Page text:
President Obama and Congressional leaders cited limited progress but still had yet to reach a budget deal to avert a government shutdown after a emergency late-night meeting at the White House Wednesday.
Emerging from a meeting with Speaker John Boehner (R-OH) and Senate Majority Leader Harry Reid (D-NV), Obama said the talks were “frank and constructive” but failed to produce the necessary compromises to strike a deal.
“I remain confident that we will be able to complete a deal,” Obama said in an impromptu appearance before reporters. “But it’s going to require a sufficient sense of urgency from those involved that a government shutdown has real consequences for real people.”
Boehner was more specific, saying that disagreements remain on both the overall figure for the bill funding the government through September, as well as the policy riders, additions to the bill Republicans are pushing on everything from abortion to climate change.
“We do have some differences, but I do think we made some progress,” Boehner said. “I want to reiterate that there’s no agreement on the numbers. There’s no agreement on the policy riders.”
Reid said the two sides had “narrowed the issues significantly” but had yet to come to a consensus.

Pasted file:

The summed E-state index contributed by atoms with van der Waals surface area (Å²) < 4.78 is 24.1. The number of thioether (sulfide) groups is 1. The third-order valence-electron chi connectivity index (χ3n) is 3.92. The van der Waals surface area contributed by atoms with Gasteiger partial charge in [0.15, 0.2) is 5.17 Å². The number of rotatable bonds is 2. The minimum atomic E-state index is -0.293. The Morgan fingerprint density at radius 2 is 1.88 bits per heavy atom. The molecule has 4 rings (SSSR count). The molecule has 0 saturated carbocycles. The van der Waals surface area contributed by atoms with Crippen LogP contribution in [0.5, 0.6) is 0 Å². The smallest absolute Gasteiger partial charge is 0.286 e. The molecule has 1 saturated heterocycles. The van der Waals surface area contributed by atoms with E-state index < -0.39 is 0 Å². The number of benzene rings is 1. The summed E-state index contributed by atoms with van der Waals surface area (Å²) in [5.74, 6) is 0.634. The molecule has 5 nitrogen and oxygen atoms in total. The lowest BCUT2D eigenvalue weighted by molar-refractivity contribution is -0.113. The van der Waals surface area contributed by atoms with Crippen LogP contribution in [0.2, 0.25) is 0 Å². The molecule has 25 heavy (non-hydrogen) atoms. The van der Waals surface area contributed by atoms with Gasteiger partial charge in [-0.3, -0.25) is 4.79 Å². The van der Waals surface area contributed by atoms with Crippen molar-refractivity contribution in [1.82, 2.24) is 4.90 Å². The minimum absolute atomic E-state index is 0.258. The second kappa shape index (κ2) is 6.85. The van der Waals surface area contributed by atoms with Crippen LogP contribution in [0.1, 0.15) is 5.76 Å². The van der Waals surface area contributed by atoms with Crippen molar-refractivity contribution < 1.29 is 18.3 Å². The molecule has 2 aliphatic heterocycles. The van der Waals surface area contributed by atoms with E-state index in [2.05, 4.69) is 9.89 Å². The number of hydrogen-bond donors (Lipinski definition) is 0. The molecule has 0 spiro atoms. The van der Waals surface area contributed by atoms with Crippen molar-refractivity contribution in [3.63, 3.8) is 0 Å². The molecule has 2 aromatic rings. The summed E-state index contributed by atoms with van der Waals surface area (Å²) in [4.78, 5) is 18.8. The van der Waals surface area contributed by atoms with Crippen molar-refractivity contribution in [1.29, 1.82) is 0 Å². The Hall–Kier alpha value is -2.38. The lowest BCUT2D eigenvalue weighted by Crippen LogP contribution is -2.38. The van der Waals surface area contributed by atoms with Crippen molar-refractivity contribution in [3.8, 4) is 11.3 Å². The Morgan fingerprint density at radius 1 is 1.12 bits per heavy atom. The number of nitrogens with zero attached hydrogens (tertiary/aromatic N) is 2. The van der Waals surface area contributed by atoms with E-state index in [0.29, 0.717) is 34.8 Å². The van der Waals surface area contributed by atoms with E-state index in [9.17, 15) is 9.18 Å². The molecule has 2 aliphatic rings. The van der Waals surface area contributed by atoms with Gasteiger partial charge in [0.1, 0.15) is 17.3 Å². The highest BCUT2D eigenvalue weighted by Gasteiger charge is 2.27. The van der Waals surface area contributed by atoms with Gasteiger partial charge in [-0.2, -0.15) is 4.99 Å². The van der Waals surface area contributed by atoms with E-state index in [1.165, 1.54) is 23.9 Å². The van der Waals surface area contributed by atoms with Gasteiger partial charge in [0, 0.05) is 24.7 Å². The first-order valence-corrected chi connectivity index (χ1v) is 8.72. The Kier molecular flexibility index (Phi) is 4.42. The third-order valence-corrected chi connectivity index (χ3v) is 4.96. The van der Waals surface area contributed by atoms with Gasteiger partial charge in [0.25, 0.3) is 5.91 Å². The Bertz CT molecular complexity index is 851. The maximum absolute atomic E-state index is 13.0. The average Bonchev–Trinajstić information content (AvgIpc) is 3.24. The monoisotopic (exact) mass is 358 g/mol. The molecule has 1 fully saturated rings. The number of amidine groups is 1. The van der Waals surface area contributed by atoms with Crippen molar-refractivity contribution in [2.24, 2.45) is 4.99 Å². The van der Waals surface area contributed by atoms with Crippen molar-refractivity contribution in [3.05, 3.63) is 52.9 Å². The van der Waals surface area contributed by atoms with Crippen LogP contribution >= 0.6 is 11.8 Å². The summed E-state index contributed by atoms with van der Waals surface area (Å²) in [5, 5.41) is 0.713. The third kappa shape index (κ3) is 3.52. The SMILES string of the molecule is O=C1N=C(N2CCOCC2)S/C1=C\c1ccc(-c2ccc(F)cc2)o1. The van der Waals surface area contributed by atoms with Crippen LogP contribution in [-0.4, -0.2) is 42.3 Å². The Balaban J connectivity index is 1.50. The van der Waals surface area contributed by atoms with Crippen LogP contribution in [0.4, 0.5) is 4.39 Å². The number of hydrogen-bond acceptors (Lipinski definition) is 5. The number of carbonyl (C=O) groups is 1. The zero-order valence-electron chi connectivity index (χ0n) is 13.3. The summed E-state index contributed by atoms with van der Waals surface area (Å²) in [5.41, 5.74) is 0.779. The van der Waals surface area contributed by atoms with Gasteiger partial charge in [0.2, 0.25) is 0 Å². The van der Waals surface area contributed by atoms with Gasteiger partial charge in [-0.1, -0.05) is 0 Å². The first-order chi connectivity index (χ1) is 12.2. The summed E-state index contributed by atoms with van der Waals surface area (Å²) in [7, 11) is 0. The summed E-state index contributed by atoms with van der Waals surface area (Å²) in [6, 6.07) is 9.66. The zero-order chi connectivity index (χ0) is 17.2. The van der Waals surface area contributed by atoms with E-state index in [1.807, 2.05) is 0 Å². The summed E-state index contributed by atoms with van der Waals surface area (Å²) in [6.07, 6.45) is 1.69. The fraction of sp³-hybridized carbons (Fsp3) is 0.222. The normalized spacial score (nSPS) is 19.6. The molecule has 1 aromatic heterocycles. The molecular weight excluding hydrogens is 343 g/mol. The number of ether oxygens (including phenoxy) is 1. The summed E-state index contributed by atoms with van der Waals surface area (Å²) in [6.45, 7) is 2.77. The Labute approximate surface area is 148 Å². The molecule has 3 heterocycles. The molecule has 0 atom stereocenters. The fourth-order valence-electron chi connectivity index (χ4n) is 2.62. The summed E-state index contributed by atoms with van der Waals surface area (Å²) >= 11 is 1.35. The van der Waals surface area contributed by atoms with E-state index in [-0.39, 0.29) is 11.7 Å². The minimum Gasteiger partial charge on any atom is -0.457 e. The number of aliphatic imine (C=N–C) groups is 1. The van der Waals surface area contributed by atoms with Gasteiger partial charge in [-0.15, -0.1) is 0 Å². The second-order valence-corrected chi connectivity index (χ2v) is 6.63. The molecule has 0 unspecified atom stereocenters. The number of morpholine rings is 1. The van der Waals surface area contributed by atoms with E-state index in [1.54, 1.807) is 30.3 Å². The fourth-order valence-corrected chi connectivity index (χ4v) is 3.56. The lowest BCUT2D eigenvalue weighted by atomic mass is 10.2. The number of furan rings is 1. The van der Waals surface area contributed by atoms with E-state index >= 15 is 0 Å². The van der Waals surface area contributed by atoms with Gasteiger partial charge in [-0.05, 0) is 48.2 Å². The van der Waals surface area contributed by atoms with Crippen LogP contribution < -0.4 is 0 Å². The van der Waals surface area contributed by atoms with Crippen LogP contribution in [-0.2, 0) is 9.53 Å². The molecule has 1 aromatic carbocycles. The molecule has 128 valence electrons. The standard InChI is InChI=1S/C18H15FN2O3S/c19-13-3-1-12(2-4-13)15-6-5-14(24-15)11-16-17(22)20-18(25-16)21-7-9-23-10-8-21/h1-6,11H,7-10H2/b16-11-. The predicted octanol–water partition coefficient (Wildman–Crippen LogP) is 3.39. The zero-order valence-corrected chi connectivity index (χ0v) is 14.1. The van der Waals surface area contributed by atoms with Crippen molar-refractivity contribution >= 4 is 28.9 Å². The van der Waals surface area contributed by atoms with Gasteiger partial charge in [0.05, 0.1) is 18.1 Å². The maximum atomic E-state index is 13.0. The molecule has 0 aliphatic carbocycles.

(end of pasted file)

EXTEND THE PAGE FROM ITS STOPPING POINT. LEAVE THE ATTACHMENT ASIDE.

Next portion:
“I have confidence that we can get this done,” he said. “We’re not there yet. But hope lies eternal.”
Obama cited an ABC News interview of J.T. Henderson of Kentucky who said he and his family were counting on their tax refund to help pay their bills and chided congressional leaders for failing to come to an agreement.
“All this political grandstanding has real effects, it trickles down,” Obama said. “There are real ramifications all across this economy. At a time when the country is coming out of an extraordinarily deep recession, it would be inexcusable” to have a government shutdown.
The White House and congressional staffs were going to work through the night to come closer to a deal, Obama added.
“We’re going to keep pounding away at this,” he said.